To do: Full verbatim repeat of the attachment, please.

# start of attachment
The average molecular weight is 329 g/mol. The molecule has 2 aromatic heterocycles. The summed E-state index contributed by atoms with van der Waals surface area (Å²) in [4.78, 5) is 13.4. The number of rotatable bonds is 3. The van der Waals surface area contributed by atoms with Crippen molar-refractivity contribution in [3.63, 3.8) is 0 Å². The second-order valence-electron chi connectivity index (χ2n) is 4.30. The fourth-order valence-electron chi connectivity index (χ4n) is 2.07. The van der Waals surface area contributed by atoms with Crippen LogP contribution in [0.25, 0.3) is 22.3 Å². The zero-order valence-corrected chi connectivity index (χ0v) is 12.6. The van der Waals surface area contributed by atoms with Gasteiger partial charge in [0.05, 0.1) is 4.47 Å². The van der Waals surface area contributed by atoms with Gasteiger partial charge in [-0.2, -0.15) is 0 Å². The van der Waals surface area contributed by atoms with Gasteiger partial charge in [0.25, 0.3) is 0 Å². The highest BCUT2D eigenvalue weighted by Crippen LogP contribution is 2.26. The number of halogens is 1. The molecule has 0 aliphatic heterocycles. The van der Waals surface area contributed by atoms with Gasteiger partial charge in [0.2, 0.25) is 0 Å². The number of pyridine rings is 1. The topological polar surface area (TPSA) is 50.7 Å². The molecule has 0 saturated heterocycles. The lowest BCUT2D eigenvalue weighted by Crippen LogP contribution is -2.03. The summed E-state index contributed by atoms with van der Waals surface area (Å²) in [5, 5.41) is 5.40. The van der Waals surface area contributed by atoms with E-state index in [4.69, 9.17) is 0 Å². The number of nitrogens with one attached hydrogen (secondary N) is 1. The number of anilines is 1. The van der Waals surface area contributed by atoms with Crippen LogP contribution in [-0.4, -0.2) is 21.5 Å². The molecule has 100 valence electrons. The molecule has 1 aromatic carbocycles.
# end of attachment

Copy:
The average molecular weight is 329 g/mol. The molecule has 2 aromatic heterocycles. The summed E-state index contributed by atoms with van der Waals surface area (Å²) in [4.78, 5) is 13.4. The number of rotatable bonds is 3. The van der Waals surface area contributed by atoms with Crippen molar-refractivity contribution in [3.63, 3.8) is 0 Å². The second-order valence-electron chi connectivity index (χ2n) is 4.30. The fourth-order valence-electron chi connectivity index (χ4n) is 2.07. The van der Waals surface area contributed by atoms with Crippen LogP contribution in [0.25, 0.3) is 22.3 Å². The zero-order valence-corrected chi connectivity index (χ0v) is 12.6. The van der Waals surface area contributed by atoms with Gasteiger partial charge in [0.05, 0.1) is 4.47 Å². The van der Waals surface area contributed by atoms with Gasteiger partial charge in [-0.2, -0.15) is 0 Å². The van der Waals surface area contributed by atoms with Gasteiger partial charge in [0.25, 0.3) is 0 Å². The highest BCUT2D eigenvalue weighted by Crippen LogP contribution is 2.26. The number of halogens is 1. The molecule has 0 aliphatic heterocycles. The van der Waals surface area contributed by atoms with Gasteiger partial charge in [0.2, 0.25) is 0 Å². The number of pyridine rings is 1. The topological polar surface area (TPSA) is 50.7 Å². The molecule has 0 saturated heterocycles. The lowest BCUT2D eigenvalue weighted by Crippen LogP contribution is -2.03. The summed E-state index contributed by atoms with van der Waals surface area (Å²) in [5, 5.41) is 5.40. The van der Waals surface area contributed by atoms with E-state index in [4.69, 9.17) is 0 Å². The number of nitrogens with one attached hydrogen (secondary N) is 1. The number of anilines is 1. The van der Waals surface area contributed by atoms with Crippen LogP contribution in [-0.4, -0.2) is 21.5 Å². The molecule has 100 valence electrons. The molecule has 1 aromatic carbocycles.